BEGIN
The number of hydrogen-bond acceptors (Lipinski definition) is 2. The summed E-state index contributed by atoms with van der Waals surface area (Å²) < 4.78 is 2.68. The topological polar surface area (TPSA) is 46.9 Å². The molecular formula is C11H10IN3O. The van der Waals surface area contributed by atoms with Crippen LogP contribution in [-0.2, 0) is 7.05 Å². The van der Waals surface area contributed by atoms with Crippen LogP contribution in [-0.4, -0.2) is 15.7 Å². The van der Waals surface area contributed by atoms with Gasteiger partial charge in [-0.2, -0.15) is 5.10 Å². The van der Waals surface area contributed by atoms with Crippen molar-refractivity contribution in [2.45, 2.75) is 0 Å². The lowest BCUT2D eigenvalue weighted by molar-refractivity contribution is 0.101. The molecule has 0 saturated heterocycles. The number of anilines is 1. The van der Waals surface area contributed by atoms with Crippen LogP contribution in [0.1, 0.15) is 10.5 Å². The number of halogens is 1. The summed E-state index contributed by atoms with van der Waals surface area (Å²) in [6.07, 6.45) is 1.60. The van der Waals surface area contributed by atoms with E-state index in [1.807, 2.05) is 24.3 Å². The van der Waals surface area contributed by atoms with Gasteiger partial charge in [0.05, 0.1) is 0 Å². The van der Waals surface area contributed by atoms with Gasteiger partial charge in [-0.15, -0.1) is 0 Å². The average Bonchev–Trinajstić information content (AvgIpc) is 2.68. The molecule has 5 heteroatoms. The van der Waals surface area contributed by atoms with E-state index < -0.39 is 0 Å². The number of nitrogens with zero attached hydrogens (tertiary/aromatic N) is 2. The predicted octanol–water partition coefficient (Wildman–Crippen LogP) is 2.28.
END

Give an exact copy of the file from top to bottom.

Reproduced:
The number of hydrogen-bond acceptors (Lipinski definition) is 2. The summed E-state index contributed by atoms with van der Waals surface area (Å²) < 4.78 is 2.68. The topological polar surface area (TPSA) is 46.9 Å². The molecular formula is C11H10IN3O. The van der Waals surface area contributed by atoms with Crippen LogP contribution in [-0.2, 0) is 7.05 Å². The van der Waals surface area contributed by atoms with Crippen LogP contribution in [-0.4, -0.2) is 15.7 Å². The van der Waals surface area contributed by atoms with Gasteiger partial charge in [-0.2, -0.15) is 5.10 Å². The van der Waals surface area contributed by atoms with Crippen molar-refractivity contribution in [2.45, 2.75) is 0 Å². The lowest BCUT2D eigenvalue weighted by molar-refractivity contribution is 0.101. The molecule has 0 saturated heterocycles. The number of anilines is 1. The van der Waals surface area contributed by atoms with Crippen LogP contribution in [0.1, 0.15) is 10.5 Å². The number of halogens is 1. The summed E-state index contributed by atoms with van der Waals surface area (Å²) in [6.07, 6.45) is 1.60. The van der Waals surface area contributed by atoms with E-state index in [1.807, 2.05) is 24.3 Å². The van der Waals surface area contributed by atoms with Gasteiger partial charge in [0.05, 0.1) is 0 Å². The van der Waals surface area contributed by atoms with Gasteiger partial charge in [-0.15, -0.1) is 0 Å². The average Bonchev–Trinajstić information content (AvgIpc) is 2.68. The molecule has 5 heteroatoms. The van der Waals surface area contributed by atoms with E-state index < -0.39 is 0 Å². The number of nitrogens with zero attached hydrogens (tertiary/aromatic N) is 2. The predicted octanol–water partition coefficient (Wildman–Crippen LogP) is 2.28.